It took some 18 hours for it to cover 500 kilometers (310 miles), but the first train in decades to run between Iraq and Turkey ended its maiden voyage today, starting in the northern Iraqi city of Mosul and arriving in southern Turkey's Gaziantep (with a short leg through Syria).
The train, which carried 13 passengers, runs along a line built a century ago by German engineers who helped create a rail link that stretches from Berlin to Baghdad (the Haydarpasa station on Istanbul's Asian side was constructed as part of the same project). From the BBC's report about the renewed rail service:
The revived rail link symbolises the increasingly close ties between the three countries [Turkey, Syria and Iraq].
Having overcome its fear of Kurdish nationalism, Turkey now does about $10bn of trade with Iraq's Kurdish regional government every year - about 80% of goods sold there are Turkish.
Relations between Iraq and Syria are more fragile - in the past Syria has been accused of backing the insurgents behind several big bomb attacks in Iraq.
But trade between them - and between Syria and Turkey - is growing rapidly.
Turkey is gradually upgrading its railway network with high-speed routes and Iraq also plans big investments in its railways.
The Turkish government is now talking of a fast rail link running all the way to Pakistan.
The railway desk at Ankara's "zero problems with neighbors" policy department certainly seems to be very active these days. Along with the Mosul line, Turkey is building a fast train link between Gaziantep and Aleppo in Syria and is part of the Baku-Tbilisi-Kars railway project, which conceivably could end up being linked up to a rail network that stretches all the way to China.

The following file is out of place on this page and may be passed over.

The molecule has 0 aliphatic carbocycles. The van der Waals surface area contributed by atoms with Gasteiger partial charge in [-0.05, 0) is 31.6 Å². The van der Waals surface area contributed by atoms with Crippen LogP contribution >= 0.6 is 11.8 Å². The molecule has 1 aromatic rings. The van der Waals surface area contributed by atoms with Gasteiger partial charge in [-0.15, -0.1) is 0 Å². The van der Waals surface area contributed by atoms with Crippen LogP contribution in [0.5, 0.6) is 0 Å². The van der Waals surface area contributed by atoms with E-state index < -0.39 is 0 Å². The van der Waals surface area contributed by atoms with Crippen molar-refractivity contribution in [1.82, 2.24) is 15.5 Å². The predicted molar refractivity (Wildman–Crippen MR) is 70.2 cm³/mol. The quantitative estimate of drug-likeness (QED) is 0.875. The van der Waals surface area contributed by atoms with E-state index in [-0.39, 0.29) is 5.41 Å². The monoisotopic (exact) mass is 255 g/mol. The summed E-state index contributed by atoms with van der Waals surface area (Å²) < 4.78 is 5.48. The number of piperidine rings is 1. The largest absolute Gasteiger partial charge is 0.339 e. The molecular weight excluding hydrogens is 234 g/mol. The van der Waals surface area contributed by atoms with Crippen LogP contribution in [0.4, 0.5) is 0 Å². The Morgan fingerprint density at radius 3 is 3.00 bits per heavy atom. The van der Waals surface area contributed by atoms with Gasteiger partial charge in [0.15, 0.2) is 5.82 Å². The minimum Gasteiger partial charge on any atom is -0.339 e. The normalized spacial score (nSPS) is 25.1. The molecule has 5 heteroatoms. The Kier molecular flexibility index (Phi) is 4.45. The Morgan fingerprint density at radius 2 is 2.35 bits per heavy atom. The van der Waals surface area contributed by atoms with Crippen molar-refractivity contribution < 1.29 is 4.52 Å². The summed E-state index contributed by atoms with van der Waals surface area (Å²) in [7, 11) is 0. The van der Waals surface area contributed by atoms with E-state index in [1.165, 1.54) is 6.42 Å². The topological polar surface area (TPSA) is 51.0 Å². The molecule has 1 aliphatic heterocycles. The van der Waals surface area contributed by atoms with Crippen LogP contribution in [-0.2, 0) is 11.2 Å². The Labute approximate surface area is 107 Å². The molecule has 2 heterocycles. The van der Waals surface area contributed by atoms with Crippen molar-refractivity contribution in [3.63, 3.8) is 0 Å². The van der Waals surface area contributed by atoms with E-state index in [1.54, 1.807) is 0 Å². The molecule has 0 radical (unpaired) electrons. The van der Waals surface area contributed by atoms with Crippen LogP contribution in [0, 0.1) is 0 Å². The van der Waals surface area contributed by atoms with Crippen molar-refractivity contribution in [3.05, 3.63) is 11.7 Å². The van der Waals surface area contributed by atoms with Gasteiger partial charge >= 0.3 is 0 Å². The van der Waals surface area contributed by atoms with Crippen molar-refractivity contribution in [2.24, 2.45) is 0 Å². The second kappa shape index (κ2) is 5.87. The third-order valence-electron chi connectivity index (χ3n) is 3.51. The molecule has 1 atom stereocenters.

[UPDATE -- I forgot to originally also mention Turkey's ongoing Marmaray tunnel project, which will create an underwater rail link between the European and Asian sides of Istanbul. Currently, trains heading from Europe to Asia (or the other way around), need to be put onto ferries that take them across the Bosphorus. Once Marmaray is complete, there will be an uninterrupted rail line between the two continents.]
Despite its lack of speed, it would seem that the slow train from Mosul might be a harbinger of important things to come. Turkish foreign policy watchers might now need to add trainspotting to their list of activities.
(graphic from the BBC)